No matter what approach you take with investing — and here at Strawman we’re certainly a broad church — it’s impossible to avoid the narrative bias. That is, our tendency to interpret a set of facts or events in terms of a story.
A story helps us connect things together, and gives them meaning. It sets out an arc that helps us make predictions on the future. And, like most mechanisms we have evolved over the millennia, it’s something that is generally quite useful.
Trouble is, we’re suckers for a good narrative, even if it’s not the correct one.
Indeed, the biggest market distortions — to both the upside and downside — are always underpinned by a good degree of narrative bias. The more plausible the story, the bigger the distortion.
Consider the original tech-boom of the late 90’s. The internet, all the experts said, would revolutionise our society and economy. Established industries would give way to a wave of disruptors that would upend the old models and create vast wealth for a new breed of entrepreneurs.
As it happened, the story was not only compelling, but it was also true. But because the narrative was so powerful, most people looked beyond other considerations. The viability of business models, funding, cash flows, valuations etc.
A good example in more recent times was the wave of retirement village operators that listed a few years ago on the back of some regulatory changes. Prospectuses laid out a lovely story; huge consolidation potential, economies of scale, government backed revenues and an incoming demographic tidal wave.
Again, although the narrative is broadly playing out that way, a lot of investors have suffered big losses because a bias to a compelling story saw them overlook other important factors.
Sectors such as lithium and medical marijuana are currently exploding. With gains being driven by compelling narratives. Although these stories haven’t played out yet, I’ll bet pennies to pounds that plenty of investors get burnt in these spaces.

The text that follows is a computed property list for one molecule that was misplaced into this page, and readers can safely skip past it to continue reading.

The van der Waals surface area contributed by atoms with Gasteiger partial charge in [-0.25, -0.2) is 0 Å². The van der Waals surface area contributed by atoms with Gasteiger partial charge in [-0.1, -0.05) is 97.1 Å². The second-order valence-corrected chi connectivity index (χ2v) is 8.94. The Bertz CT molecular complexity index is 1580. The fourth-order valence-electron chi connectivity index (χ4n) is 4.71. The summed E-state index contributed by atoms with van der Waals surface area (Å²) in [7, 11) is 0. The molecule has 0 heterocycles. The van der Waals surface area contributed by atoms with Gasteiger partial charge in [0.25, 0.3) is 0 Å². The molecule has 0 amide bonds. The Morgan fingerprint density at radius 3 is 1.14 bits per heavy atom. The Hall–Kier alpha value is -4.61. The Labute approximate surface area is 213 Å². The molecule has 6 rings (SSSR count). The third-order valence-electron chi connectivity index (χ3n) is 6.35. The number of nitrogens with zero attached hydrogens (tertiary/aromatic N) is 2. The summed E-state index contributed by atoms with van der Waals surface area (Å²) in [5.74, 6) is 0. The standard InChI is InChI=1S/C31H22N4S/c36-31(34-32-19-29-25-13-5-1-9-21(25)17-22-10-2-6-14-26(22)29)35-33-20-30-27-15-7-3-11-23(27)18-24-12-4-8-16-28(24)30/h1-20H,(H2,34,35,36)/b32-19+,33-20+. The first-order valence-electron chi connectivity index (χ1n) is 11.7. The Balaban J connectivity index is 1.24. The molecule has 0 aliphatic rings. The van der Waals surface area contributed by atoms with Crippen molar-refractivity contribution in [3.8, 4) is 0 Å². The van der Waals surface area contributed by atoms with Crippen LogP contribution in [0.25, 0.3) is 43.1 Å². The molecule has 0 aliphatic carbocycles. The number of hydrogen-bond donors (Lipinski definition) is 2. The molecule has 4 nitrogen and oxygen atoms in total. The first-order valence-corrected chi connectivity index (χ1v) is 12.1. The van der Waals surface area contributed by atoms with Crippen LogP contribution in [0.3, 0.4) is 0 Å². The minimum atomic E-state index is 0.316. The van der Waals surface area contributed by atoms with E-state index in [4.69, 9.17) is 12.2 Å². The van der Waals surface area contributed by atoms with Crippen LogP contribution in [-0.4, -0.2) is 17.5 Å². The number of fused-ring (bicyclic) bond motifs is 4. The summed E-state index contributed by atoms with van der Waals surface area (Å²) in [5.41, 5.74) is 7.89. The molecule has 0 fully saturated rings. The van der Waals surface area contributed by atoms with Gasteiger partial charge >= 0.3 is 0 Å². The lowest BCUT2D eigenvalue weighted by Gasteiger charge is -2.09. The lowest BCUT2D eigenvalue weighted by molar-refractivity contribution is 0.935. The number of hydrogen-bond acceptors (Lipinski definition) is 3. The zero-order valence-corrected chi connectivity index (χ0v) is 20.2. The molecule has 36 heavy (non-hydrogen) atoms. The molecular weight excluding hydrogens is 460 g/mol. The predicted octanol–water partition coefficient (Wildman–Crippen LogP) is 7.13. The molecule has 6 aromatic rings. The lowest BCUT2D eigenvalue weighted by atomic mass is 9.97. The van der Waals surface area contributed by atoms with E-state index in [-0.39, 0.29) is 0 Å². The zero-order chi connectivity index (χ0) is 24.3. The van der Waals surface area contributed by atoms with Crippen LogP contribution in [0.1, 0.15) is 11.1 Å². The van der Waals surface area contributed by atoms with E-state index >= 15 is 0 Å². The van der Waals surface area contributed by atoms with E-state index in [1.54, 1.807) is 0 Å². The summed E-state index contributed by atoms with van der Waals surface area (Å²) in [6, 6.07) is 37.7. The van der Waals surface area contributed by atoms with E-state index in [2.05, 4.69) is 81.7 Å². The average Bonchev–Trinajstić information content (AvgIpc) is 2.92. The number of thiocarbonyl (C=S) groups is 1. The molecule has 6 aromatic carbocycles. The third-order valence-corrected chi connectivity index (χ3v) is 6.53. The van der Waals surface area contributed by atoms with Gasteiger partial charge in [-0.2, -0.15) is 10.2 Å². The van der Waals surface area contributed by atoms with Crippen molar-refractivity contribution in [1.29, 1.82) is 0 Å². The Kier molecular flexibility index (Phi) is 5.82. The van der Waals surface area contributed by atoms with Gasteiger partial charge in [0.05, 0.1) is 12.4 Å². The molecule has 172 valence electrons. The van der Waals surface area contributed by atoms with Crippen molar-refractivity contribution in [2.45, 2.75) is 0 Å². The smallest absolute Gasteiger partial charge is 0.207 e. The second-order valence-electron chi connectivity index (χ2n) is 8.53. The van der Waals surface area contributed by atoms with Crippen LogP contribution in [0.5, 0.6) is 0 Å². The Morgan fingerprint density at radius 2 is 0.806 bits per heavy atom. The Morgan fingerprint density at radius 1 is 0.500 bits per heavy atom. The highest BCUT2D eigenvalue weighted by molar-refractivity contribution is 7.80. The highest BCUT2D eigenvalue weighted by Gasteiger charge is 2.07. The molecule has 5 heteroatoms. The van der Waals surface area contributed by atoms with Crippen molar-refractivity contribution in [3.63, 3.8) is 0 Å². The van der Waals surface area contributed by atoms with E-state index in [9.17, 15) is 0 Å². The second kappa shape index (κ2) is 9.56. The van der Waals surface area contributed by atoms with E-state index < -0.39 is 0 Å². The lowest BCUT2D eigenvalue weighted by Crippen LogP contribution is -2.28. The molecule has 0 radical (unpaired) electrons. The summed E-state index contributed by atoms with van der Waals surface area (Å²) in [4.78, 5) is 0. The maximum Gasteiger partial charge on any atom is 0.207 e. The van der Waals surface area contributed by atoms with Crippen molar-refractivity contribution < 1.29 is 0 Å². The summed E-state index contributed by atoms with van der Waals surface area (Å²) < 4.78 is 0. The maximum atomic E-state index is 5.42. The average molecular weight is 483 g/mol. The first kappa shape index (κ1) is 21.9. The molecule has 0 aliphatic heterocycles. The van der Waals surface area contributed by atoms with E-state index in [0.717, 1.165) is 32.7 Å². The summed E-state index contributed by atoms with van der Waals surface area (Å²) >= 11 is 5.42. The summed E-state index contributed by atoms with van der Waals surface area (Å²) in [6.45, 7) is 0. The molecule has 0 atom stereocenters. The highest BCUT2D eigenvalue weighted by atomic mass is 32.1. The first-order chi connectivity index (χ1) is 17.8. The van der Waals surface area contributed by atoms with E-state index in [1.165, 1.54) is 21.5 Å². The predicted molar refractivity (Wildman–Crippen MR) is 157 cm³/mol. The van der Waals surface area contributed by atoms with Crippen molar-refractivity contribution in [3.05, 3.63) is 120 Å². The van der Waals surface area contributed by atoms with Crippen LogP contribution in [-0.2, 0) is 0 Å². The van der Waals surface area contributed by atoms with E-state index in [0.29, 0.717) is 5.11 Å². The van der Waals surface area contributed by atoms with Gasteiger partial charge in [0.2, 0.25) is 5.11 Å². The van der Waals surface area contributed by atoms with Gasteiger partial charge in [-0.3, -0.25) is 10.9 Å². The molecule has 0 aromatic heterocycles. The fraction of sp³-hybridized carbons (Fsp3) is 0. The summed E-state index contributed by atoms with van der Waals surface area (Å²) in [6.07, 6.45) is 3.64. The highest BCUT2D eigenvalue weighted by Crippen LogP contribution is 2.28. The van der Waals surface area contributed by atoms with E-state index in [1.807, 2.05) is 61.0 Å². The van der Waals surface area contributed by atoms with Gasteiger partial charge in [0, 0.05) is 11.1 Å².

Howard Marks of Oaktree Capital (one of my favourite thinkers and investors) talks a lot about first and second order thinking. First level thinking is superficial and simplistic.
The demand for batteries is growing fast, and that means lithium demand will likewise grow significantly. Company X has quality lithium reserves and will benefit greatly from this huge industry tailwind.
Second level thinking, by contrast, is complex and nuanced. It goes beyond the immediate inferences and examines the situation at a deeper level.
There is plenty of lithium to be found and exploited. Like any commodity, an increase in demand will initially push prices higher, which will simply prompt a supply-side response and, ultimately, the price of lithium will be a reflection of the marginal cost of production. Moreover, most lithium companies have yet to sufficiently develop their reserves, and will require significant capital and time before any operating profit is delivered. The economics will likely change dramatically as the industry expands and matures. The share prices for many of these companies reflect a very optimistic view of the future, and one not supported by experience.
Now, before you write in with angry letters as to why I’m wrong here (and maybe I am), I’m just trying to illustrate a point. Be it lithium, pot, graphene, AI, nanotech or any other of the host of ‘story stocks’ out there, the narrative — even very compelling ones — will act to cloud our judgement and distract us from other important considerations.
In helping you to overcome the narrative bias, I’ll leave you with some sage advice from Nicolas Taleb, as quoted in the excellent Farnam Street blog
…when searching for real truth, favor experimentation over storytelling (data over anecdote), favor experience over history (which can be cherry-picked), and favor clinical knowledge over grand theories. Figure out what you know and what’s a guess, and become humble about your understanding of the past.
See you online.
Andrew Page (Username Strawman)